In turn, pundits expect the axe to fall on Gordon Brown’s pet project – tax credits.  Wages too low?  Never mind.  Uncle Gordon will give you a top-up.  This was a very clever policy in two ways.  First, it makes many millions of people effectively clients of the state, and therefore (in the Brown view) more likely to vote Labour.  Second, it is very difficult for the next government to reverse, without being seen (at least by the left) as brutal and heartless and committed to child poverty.

It is also another example of the left’s failure to think a policy through, to analyse the knock-on effects, the perverse incentives, the unintended consequences, the moral hazard.

What Gordon was effectively saying to employers was “Look guys, you can pay really low wages.  Don’t lose any sleep worrying whether your workers can afford a decent breakfast.  There’s no need for you to pay a living wage – the government will top it up”.  In a very real sense, the tax credit is not a benefit to low-paid workers.  It’s a subsidy directed to bad employers.

(An aside – you can see the same effect with the Common Agricultural Policy.  Those clever Tesco buyers know exactly what it costs to grow a ton of wheat, or produce a pint of milk.  And they also know just how much Single Farm Payment each farmer is getting.  They negotiate accordingly.  So what we intended as a subsidy for farmers, which I’m quite comfortable about, becomes a subsidy to Tesco).

But there’s a deeper question on low wages.  How is it that low wages are endemic in the UK?  There’s a basic principle of economics that when there is an excess supply of any product or service, prices fall.  If you get a good harvest, the price of wheat tumbles.  If the world is awash with oil, the price of oil dives.  And if there’s a surplus of unskilled and semi-skilled labour, wages fall – or are compressed and fail to rise.  That’s what we’re seeing now.

And the reason for the glut of labour?  EU Free Movement policies.  With wages in the UK many times higher than those in Bulgaria, or Croatia, or Romania, we’re getting exceptional levels of immigration, which are causing wage compression.  Gordon’s tax credits are, indirectly, subsidising the EU’s free movement policy – another hidden cost of EU membership.

Then there’s productivity.  Economists constantly wring their hands about the UK’s poor productivity record.  But one major factor affecting automation and investment – and therefore productivity – is the availability of cheap labour.  There’s a clear trade-off between labour costs and investment in automation.  Put simply, if labour is cheap, and looks likely to stay cheap, there’s less incentive to invest. I believe that this must be at least a  significant factor behind the UK’s productivity problems.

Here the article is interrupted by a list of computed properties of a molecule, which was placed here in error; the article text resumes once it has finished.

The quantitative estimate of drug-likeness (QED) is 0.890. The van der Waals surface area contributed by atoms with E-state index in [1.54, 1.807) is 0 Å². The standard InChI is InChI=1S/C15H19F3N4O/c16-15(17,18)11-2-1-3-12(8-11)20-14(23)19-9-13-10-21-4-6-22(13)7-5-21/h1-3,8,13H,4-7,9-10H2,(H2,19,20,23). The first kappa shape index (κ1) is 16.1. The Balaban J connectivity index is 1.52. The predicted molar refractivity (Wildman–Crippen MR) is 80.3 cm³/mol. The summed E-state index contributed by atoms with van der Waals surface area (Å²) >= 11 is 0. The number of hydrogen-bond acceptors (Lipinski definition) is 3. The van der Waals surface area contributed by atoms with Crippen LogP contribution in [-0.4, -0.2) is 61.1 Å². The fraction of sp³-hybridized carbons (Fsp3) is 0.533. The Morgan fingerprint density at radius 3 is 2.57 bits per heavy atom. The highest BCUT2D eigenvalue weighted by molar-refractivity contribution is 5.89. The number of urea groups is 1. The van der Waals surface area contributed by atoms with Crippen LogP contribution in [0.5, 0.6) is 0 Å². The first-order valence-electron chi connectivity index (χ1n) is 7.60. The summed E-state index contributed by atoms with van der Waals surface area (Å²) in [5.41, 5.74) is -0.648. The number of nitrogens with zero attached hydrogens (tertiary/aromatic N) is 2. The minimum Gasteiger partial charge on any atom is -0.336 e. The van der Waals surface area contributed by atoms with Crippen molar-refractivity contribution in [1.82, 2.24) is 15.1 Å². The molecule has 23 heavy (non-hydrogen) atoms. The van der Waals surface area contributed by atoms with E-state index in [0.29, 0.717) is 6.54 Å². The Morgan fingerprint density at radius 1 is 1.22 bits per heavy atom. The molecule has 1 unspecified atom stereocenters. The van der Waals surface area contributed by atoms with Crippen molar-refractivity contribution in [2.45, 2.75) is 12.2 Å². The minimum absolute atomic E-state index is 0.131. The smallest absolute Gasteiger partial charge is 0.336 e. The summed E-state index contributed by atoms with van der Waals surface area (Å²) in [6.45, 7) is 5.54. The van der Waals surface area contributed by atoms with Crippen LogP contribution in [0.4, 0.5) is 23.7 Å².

When we eurosceptics debate against the other side, they often say, dismissively “Oh, you eurosceptics simply blame everything on the EU”.  True.  We often do.  And often, as in this case, we’re right to do so.

We need to leave the EU, to control our borders, control immigration, allow wages to rise to a realistic level, and against that back-drop, start phasing out Gordon’s superficially attractive, but ultimately destructive, tax credits.

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The EU offers no benefits – reform or no reform

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                                There really is nothing in the Brussels cupboard

I recently wrote a piece for my newsletter (not yet published) noting that most people involved in the EU debate, including our Prime Minister, seem to make the implicit assumption that if only we could reform the EU, if only we could renegotiate our terms, there is some remaining bed-rock of benefit, some crumb of comfort, some kernel of competitiveness, that will make our EU membership worthwhile, and justify an “IN” vote.  I have argued to the contrary that I see no benefit at all beyond what could be achieved by a free trade deal, and that therefore we should be Better Off Out.

So I was struck by a remarkable essay by Roger Bootle in The Telegraph of Monday June 29th (the 160th anniversary edition, as it happens), in which he argues the case that far from offering benefits, the EU has exercised a damaging and malign influence on the economies of member-states.  Admittedly, he too uses the phrase “without reform, the EU will go on being a poor economic performer”.  But it is clear from his analysis that little or nothing would be left of the EU if the problems he points to were corrected.  It’s a superb piece, and I strongly recommend it – especially to anyone who will be campaigning on the “OUT” side in the referendum.  Indeed, I also commend it to those who plan to support the “IN” side – it may well change their minds.

He points out that “after an initial burst of success, the EU has done relatively badly economically”.  Not only against emerging markets, but also compared with mature economies like the USA, Canada and Australia, and with non-EU European countries like Norway and Switzerland.

He adduces three reasons for this.  First, a “general European malaise” – cultural senility, perhaps – not necessarily attributable to the EU as such.  Second, EU decisions which tend to inhibit economic performance.  And third, the €uro.

Rightly, he leaves the first issue as not directly caused by Brussels.  But the second and third certainly are.